Wilkie-Syndrome / Superior-mesenteric-artery-syndrome
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The Wilkie-Syndrom, aka superior mesenteric artery-syndrome, is a vascular compression syndrome that is caused by a compression of the duodenum by the upper bowel artery shortly after its origin from the stomach. The patients suffer from postprandial pain, feel the food sticking in the upper right abdomen and often experience a severe distension of this region, bloating, repeating and even vomiting. They loose weight. Sometimes a left lateral position gives some relief.
Some cases are the result of a general weakness of the peristalsis, in other cases the tightness of the angle between the aorta and the upper bowel artery causes the syndrome.
We make the diagnosis in a single functional quantitative color Doppler exam which takes into account all the peculiarities of your individual situation. This means, we start while you have an empty stomach, proceed while you eat and follow the path of your food watching each peristaltic wave. This is done in a variety of body positions – according to your individual pattern of complaints.
This way – non-invasively and radiation-free – we do also a thorough exam of all the other vascular compression syndromes in one setting. Very often the individual pattern of vegetative and pain-symptoms is a result of overlapping features of more than one vascular compression syndrome. To plan the treatment, it is therefore necessary to describe in detail their contribution to your disease.

Patients with Wilkie-Syndrome can exchange their experiences in a web-group.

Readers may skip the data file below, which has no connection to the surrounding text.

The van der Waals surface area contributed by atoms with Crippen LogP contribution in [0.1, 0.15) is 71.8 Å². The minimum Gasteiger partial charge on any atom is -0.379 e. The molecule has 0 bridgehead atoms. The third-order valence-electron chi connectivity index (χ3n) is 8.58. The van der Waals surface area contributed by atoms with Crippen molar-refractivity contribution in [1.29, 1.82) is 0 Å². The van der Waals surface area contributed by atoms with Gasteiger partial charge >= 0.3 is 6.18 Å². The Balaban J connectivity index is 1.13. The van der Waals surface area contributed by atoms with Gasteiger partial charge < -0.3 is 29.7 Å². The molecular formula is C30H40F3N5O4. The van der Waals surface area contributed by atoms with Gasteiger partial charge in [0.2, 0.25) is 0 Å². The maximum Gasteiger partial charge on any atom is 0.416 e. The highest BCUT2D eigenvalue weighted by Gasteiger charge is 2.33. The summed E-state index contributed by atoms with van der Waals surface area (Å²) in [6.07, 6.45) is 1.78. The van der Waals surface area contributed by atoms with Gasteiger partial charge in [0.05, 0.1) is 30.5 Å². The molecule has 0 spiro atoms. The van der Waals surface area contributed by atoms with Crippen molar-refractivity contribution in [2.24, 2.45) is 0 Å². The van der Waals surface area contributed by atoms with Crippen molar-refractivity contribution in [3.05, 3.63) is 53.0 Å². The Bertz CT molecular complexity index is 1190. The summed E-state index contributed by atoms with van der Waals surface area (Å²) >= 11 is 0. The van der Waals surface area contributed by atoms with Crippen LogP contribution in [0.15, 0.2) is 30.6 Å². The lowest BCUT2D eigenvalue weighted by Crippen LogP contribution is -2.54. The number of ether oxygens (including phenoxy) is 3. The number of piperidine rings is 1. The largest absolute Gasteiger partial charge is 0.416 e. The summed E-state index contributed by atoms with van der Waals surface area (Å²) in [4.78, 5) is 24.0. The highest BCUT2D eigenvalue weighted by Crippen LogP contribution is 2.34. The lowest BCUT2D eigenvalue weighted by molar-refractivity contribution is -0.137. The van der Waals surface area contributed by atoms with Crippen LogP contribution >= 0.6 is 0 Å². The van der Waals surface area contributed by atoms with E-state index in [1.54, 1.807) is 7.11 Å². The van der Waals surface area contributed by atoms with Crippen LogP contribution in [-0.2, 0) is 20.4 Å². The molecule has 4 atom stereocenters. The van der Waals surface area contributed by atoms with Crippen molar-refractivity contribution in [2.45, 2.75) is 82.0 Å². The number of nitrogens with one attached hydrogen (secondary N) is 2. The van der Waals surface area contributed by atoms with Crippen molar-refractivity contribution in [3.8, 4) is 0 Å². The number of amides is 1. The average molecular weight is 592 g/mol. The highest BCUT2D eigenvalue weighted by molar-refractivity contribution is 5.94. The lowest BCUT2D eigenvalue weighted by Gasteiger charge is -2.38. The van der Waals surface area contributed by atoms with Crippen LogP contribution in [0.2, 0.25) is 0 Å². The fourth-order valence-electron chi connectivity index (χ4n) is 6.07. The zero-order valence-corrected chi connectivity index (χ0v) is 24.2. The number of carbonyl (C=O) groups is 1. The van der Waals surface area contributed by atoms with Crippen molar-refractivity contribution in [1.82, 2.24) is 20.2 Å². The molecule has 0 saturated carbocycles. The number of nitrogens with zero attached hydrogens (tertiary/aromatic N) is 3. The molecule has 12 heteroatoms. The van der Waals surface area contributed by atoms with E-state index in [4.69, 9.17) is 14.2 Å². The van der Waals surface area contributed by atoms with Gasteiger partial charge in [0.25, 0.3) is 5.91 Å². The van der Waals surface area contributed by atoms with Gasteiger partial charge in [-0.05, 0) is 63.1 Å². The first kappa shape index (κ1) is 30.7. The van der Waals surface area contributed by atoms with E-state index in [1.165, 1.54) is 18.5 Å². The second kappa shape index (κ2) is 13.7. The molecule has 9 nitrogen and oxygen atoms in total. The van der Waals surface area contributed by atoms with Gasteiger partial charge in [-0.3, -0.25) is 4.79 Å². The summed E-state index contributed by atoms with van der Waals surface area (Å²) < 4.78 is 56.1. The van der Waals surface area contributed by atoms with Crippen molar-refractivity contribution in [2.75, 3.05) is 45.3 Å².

The video below shows the duodenal compression in a patient with empty stomach:

This video shows food sticking in the duodenum in front of the compression site:

The last video shows a duodenum pushing its content across the compressing clamp, consisting of the aorta and the superior mesenteric artery:

 

 

In this patient a persistent duodenal compression is clearly visible. Extreme pain waves synchronous with the peristalsis run against the clamp – the patient moans in pain.

 

In many patients with Wilkie syndrome turning to the left side supports the food transport due to several reasons:

  1. hip flexion turns the lumbar lordosis to kyphosis thus decresing the pressure of the arterial clamp which is basically a transmitted pressure from the lordotic spine
  2. gravity drags the food down to the left side – across the clamp
  3. not rarely the axes of aorta and mesentric artery deviate – often the AMS shifts left to the aorta, thus opening the clamp

 

Here is such an example where turning to the left gives prompt pain relief during decompression of the duodenum:

 

Here are examples for a normal passage of food through the duodenum – no Wilkie syndrome:

 

The video below illustrates how a narrow angle between aorta and mesenteric artery (AMS) which is often the traditional (but false) hallmark of a Wilkiw syndrome in angiograms or CT may open if the peristaltic wave approaches and if it is strong enough. With functional ultrasound it is easy to avoid this diagnostic trap and avoid an unneccesary and frustrating operation.

 

The aorto-mesenteric angle may appear narrow  – seen from the side – but may nevertheless provide ample space for the crossing duodenum that winds in a S-shape course between both arteries without being compressed. Again – functional ultrasound is the clue.

 

A more detailed desription of vascular compression syndromes can be downloaded here.

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